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Housing Price Survey: Paris or Tehran?

March 6, 2007 | 10:02 am |

Covering the New York real estate market has definitely ingrained a New York-centric perspective on a few things, namely how darn expensive it is to live here. In fact, New Yorkers are proud of how expensive it is here. Sort of like North Dakotans being proud of their harsh winters. Self-rationalization for being here prevails otherwise everyone would live in San Diego (ok, so I am being simplistic).

Its not a housing survey but since toothpaste generally makes people feel good, or at least not afraid to smile, they are more inclined to purchase real estate. Ok, not really but I need a reason to post these stats…

The survey compares the cost of a basket of 160 goods and services in 132 countries. Everything from tobacco to toothpaste to theater is considered.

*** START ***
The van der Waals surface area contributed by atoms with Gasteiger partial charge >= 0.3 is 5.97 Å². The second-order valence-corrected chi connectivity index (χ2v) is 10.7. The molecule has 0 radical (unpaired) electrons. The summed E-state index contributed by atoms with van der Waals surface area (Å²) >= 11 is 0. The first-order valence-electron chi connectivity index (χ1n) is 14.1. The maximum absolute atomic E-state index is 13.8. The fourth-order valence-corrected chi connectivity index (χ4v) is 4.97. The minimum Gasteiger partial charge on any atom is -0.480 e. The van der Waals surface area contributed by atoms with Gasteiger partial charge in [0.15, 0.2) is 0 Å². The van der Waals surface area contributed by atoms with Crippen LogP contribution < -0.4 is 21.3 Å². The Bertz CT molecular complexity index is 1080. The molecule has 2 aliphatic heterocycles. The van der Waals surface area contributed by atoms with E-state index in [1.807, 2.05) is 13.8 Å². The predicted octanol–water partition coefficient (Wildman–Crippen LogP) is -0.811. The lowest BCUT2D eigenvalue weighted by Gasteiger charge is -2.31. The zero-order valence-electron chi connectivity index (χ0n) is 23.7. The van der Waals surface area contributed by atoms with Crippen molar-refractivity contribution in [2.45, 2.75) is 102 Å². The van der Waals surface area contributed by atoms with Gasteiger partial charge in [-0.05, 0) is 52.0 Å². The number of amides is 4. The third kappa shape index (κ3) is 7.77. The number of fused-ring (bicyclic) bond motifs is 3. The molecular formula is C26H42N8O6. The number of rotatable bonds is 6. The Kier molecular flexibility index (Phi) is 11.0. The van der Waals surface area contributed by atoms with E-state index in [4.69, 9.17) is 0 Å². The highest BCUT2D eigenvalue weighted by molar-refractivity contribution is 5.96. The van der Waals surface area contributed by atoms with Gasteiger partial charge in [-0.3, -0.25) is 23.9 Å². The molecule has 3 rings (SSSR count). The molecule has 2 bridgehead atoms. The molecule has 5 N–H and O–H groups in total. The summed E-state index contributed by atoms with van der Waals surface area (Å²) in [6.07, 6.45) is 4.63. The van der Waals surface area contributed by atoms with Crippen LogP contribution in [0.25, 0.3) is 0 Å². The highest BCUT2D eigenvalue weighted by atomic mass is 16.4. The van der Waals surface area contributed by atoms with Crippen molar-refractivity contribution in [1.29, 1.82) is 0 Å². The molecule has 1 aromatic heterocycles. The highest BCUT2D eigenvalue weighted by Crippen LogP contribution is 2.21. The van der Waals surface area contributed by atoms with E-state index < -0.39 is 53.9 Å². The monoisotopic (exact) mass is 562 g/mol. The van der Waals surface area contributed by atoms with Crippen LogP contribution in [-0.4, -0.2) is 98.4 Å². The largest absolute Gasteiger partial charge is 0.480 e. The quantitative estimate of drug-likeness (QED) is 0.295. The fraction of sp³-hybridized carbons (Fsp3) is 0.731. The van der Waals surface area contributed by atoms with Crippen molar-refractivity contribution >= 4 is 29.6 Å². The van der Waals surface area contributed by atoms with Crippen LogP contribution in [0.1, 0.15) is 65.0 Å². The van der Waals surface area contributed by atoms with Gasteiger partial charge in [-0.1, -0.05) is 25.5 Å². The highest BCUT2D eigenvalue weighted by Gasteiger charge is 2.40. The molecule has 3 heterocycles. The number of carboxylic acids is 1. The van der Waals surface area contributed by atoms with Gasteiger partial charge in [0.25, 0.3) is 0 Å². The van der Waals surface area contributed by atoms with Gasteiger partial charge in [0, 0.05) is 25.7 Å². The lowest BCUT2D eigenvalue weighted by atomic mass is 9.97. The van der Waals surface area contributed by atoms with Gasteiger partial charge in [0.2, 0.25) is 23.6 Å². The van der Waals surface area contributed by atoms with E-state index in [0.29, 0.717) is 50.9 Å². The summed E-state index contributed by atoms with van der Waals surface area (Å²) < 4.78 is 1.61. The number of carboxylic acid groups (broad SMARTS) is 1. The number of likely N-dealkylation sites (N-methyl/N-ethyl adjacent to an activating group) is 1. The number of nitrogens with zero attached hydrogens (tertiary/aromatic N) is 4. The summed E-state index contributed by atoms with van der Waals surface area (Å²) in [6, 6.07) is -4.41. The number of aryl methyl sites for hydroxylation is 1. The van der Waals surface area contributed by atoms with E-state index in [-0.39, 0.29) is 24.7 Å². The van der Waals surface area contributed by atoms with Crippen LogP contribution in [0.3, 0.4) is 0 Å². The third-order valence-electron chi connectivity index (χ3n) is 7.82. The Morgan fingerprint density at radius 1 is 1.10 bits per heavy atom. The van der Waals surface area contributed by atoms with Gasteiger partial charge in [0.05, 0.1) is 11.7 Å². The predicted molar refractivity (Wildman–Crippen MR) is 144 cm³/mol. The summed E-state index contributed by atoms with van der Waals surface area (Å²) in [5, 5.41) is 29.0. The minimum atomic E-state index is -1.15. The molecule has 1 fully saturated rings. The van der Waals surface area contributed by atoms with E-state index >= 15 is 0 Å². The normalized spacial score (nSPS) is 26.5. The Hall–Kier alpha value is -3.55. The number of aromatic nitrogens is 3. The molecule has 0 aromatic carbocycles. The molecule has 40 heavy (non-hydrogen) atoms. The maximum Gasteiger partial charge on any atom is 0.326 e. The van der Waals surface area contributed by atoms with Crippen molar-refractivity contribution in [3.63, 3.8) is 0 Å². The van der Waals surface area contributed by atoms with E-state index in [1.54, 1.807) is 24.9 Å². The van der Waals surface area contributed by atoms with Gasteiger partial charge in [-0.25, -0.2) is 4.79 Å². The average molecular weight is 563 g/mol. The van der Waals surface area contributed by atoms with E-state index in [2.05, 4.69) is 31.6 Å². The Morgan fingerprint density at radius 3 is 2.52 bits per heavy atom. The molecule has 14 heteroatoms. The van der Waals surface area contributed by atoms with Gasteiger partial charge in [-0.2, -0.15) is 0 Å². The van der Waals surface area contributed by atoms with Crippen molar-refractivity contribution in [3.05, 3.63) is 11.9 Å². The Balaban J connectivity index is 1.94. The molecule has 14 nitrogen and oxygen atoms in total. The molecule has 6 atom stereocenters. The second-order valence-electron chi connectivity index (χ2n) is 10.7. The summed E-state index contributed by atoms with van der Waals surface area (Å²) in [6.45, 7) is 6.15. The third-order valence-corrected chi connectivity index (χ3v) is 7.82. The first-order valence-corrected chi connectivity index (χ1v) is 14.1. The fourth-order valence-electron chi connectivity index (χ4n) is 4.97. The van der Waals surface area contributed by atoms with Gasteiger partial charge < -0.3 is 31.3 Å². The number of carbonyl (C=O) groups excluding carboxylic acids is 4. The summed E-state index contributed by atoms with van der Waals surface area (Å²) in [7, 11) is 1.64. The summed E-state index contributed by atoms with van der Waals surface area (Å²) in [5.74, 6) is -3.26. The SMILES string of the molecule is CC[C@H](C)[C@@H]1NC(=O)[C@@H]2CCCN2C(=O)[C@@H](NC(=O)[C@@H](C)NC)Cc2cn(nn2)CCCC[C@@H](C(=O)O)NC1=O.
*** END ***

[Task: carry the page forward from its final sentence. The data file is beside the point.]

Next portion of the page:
A survey by the Worldwide Cost of Living survey released Monday by the Economist Group ranks Oslo, Norway (a North Dakota parallel here) as the most expensive. In fact, with New York as the base indicator of the study which I found strange (ok, at least New York gets some recognition), Oslo is 32% more expensive to live in.

Not surprisingly Paris and London are in the top five. Luxury residences in London are going for $6,000 per square foot (on leased land!) while New Yorkers are quick to brag about $3,500 to $4,000 per square foot achieved around Central Park these days.

Growing up, I seem to remember that Tokyo was always number 1, but now, even with their federal funds rate equivalent set at just above 0, Tokyo was ranked 5th. Europe dominated the top of the list. The weak dollar here probably helped.

Tehran, Iran was at the bottom of the list, costing about 1/3 as much to live there as in New York City. Perhaps we’ll soon be saying, (borrowed from the movie Casablanca):

We’ll always have Tehran.

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Election Aftermath: States Are Masters Of Their Eminent Domain

November 13, 2006 | 12:01 am |